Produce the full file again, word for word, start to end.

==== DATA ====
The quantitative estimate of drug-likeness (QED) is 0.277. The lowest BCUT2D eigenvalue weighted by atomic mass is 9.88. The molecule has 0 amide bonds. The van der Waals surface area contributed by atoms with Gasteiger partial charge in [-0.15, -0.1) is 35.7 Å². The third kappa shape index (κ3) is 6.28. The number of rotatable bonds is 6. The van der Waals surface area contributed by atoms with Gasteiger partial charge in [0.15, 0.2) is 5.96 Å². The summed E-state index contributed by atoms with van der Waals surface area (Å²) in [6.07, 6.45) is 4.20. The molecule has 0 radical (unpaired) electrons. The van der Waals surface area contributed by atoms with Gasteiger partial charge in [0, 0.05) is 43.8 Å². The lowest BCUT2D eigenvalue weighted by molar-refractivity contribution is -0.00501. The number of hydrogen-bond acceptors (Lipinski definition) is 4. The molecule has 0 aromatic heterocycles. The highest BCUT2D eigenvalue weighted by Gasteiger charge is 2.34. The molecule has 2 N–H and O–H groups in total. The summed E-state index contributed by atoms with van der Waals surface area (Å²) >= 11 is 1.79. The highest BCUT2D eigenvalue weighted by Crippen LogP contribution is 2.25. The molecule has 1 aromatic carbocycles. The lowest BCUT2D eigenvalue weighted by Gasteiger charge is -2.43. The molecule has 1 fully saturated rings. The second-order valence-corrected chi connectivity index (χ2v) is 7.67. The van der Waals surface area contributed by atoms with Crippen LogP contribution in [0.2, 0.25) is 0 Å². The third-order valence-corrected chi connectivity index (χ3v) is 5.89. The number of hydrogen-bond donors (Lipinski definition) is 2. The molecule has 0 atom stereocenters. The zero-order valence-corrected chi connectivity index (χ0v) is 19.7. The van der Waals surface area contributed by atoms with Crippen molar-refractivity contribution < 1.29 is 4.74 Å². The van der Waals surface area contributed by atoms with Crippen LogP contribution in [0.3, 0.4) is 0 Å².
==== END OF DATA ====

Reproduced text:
The quantitative estimate of drug-likeness (QED) is 0.277. The lowest BCUT2D eigenvalue weighted by atomic mass is 9.88. The molecule has 0 amide bonds. The van der Waals surface area contributed by atoms with Gasteiger partial charge in [-0.15, -0.1) is 35.7 Å². The third kappa shape index (κ3) is 6.28. The number of rotatable bonds is 6. The van der Waals surface area contributed by atoms with Gasteiger partial charge in [0.15, 0.2) is 5.96 Å². The summed E-state index contributed by atoms with van der Waals surface area (Å²) in [6.07, 6.45) is 4.20. The molecule has 0 radical (unpaired) electrons. The van der Waals surface area contributed by atoms with Gasteiger partial charge in [0, 0.05) is 43.8 Å². The lowest BCUT2D eigenvalue weighted by molar-refractivity contribution is -0.00501. The number of hydrogen-bond acceptors (Lipinski definition) is 4. The molecule has 0 aromatic heterocycles. The highest BCUT2D eigenvalue weighted by Gasteiger charge is 2.34. The molecule has 2 N–H and O–H groups in total. The summed E-state index contributed by atoms with van der Waals surface area (Å²) >= 11 is 1.79. The highest BCUT2D eigenvalue weighted by Crippen LogP contribution is 2.25. The molecule has 1 aromatic carbocycles. The lowest BCUT2D eigenvalue weighted by Gasteiger charge is -2.43. The molecule has 1 fully saturated rings. The second-order valence-corrected chi connectivity index (χ2v) is 7.67. The van der Waals surface area contributed by atoms with Crippen LogP contribution in [0.2, 0.25) is 0 Å². The third-order valence-corrected chi connectivity index (χ3v) is 5.89. The number of hydrogen-bond donors (Lipinski definition) is 2. The molecule has 0 atom stereocenters. The zero-order valence-corrected chi connectivity index (χ0v) is 19.7. The van der Waals surface area contributed by atoms with Crippen molar-refractivity contribution < 1.29 is 4.74 Å². The van der Waals surface area contributed by atoms with Crippen LogP contribution in [0.3, 0.4) is 0 Å².